Pot Luck: “Night of the Living Dead” (1968)


      The immediate appeal of  George Romero’s “Night of the Living Dead”, what makes it sizzle, is in the utilitarian crudeness of its technique in practicing practical filmmaking despite a poverty of resources rather than a dearth of ideas. The story of a mass rising of the dead to feast on the living is entirely the beneficiary of the fly-on-the-wall immediacy that occurs through a fortunate collision of crummy technical resources and blind enthusiasm; it has the feel of documentarian news footage so commonplace on television in the time before news coverage actually meant a cinéma vérité coverage of events rather than pristinely staged roundtables of waxen talking heads. Simply put: the filmmakers didn’t know enough not to do what they went ahead and did anyway.

To read the complete review, click the following link to: https://chandlerswainreviews.wordpress.com/the-concession-stand-quick-snack-reviews/

About chandlerswainreviews

I've been a puppet, a pirate, a pauper, a poet, a pawn and a king, not necessarily in that order. My first major movie memory was being at the drive-in at about 1 1/2 yrs. old seeing "Sayonara" so I suppose an interest in film was inevitable. (For those scoring at home- good for you- I wasn't driving that evening, so no need to alert authorities.)Writer, critic and confessed spoiler of women, as I have a tendency to forget to put them back in the refrigerator. My apologies.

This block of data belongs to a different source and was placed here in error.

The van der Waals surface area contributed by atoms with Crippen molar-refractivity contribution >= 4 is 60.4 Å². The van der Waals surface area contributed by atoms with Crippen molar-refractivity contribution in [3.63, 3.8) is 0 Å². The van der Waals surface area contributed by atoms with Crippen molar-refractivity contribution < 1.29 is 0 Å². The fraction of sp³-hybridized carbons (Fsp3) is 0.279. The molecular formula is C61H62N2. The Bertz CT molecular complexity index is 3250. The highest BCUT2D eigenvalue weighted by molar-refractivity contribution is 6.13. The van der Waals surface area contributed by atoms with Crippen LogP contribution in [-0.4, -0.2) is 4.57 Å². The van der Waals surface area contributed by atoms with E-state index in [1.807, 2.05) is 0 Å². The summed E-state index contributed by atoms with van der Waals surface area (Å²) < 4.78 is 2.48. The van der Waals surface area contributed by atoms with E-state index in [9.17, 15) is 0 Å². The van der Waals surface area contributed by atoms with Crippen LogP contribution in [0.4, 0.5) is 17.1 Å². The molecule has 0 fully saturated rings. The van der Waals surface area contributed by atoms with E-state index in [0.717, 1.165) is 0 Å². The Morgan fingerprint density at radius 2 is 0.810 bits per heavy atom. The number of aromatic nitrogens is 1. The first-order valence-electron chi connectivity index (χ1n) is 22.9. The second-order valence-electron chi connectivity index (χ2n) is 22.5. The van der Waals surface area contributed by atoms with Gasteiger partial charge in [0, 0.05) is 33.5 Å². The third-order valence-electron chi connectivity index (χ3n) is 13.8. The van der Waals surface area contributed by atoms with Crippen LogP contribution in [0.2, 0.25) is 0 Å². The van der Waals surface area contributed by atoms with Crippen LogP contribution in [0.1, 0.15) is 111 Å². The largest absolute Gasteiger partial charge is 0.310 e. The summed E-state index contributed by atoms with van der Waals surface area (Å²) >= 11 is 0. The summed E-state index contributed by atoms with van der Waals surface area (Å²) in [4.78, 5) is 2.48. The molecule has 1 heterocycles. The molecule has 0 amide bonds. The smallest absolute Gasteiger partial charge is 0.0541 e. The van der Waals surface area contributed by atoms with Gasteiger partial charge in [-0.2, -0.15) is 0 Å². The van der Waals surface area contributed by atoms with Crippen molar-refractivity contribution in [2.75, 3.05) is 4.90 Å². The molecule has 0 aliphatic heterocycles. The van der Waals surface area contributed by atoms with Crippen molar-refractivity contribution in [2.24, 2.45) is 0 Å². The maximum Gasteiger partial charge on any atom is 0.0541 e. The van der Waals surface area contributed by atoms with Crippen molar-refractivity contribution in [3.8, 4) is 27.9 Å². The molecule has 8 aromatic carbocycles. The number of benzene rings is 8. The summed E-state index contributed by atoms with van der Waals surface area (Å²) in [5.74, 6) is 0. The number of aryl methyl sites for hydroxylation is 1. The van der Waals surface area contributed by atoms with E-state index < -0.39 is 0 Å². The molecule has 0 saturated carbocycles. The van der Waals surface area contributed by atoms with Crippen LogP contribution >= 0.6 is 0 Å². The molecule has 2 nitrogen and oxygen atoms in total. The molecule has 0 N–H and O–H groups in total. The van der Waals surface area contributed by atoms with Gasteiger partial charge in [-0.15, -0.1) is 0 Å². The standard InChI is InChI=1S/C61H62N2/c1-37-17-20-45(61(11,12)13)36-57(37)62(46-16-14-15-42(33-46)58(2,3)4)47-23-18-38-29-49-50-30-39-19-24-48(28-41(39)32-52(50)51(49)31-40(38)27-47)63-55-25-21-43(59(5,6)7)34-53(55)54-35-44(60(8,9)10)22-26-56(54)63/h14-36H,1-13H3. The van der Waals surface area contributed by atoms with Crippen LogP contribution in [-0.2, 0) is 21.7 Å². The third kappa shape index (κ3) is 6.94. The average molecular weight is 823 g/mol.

This entry was posted in 1960's movies, acting, Drive-In Movies, Film, horror, movie reviews, Movies, Reviews and tagged . Bookmark the permalink.

1 Response to Pot Luck: “Night of the Living Dead” (1968)

  1. Cliff Burns says:

    Very wise take on “Night of the Living Dead”. Somehow–even with cheap production values, black and white photography and spotty acting–Romero captured a verisimilitude that still impresses, 46 years later.

    Speaking of acting, I think your remark as to the difference between bad acting and non-performance is insightful. Not sure how many of us would behave in the midst of an apocalypse, but I bet we wouldn’t be ourselves. Abstracted, disturbed, detached, hysterical…but definitely not normal or ordinary.

    Keep up the fine work…

Leave a Reply

Fill in your details below or click an icon to log in:

WordPress.com Logo

You are commenting using your WordPress.com account. Log Out /  Change )

Google photo

You are commenting using your Google account. Log Out /  Change )

Twitter picture

You are commenting using your Twitter account. Log Out /  Change )

Facebook photo

You are commenting using your Facebook account. Log Out /  Change )

Connecting to %s

This site uses Akismet to reduce spam. Learn how your comment data is processed.